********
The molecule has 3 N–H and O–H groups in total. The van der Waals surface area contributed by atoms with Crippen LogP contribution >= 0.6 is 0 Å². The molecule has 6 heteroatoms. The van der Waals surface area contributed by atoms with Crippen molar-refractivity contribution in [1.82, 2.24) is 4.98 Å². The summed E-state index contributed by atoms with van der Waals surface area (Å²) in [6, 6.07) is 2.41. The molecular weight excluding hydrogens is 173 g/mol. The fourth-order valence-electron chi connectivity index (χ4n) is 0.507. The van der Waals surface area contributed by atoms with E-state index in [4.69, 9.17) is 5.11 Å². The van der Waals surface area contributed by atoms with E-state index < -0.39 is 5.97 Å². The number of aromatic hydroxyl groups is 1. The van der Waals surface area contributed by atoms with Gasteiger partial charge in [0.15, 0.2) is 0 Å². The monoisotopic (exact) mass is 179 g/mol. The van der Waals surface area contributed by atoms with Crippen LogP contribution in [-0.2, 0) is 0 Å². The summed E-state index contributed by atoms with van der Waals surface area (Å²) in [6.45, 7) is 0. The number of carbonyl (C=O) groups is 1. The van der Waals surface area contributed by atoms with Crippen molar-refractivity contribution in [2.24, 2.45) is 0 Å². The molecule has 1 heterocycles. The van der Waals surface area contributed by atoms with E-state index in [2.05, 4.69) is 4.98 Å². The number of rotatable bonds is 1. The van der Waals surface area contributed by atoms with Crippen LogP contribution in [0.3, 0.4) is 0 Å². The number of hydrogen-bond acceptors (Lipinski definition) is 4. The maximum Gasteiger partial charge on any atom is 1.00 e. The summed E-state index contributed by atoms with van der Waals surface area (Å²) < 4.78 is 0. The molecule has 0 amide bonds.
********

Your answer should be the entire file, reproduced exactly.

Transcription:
The molecule has 3 N–H and O–H groups in total. The van der Waals surface area contributed by atoms with Crippen LogP contribution >= 0.6 is 0 Å². The molecule has 6 heteroatoms. The van der Waals surface area contributed by atoms with Crippen molar-refractivity contribution in [1.82, 2.24) is 4.98 Å². The summed E-state index contributed by atoms with van der Waals surface area (Å²) in [6, 6.07) is 2.41. The molecular weight excluding hydrogens is 173 g/mol. The fourth-order valence-electron chi connectivity index (χ4n) is 0.507. The van der Waals surface area contributed by atoms with E-state index in [4.69, 9.17) is 5.11 Å². The van der Waals surface area contributed by atoms with E-state index < -0.39 is 5.97 Å². The number of aromatic hydroxyl groups is 1. The van der Waals surface area contributed by atoms with Gasteiger partial charge in [0.15, 0.2) is 0 Å². The monoisotopic (exact) mass is 179 g/mol. The van der Waals surface area contributed by atoms with Crippen LogP contribution in [-0.2, 0) is 0 Å². The summed E-state index contributed by atoms with van der Waals surface area (Å²) in [6.45, 7) is 0. The number of carbonyl (C=O) groups is 1. The van der Waals surface area contributed by atoms with Crippen molar-refractivity contribution in [2.24, 2.45) is 0 Å². The molecule has 1 heterocycles. The van der Waals surface area contributed by atoms with E-state index in [2.05, 4.69) is 4.98 Å². The number of rotatable bonds is 1. The van der Waals surface area contributed by atoms with Crippen LogP contribution in [0.3, 0.4) is 0 Å². The number of hydrogen-bond acceptors (Lipinski definition) is 4. The maximum Gasteiger partial charge on any atom is 1.00 e. The summed E-state index contributed by atoms with van der Waals surface area (Å²) < 4.78 is 0. The molecule has 0 amide bonds.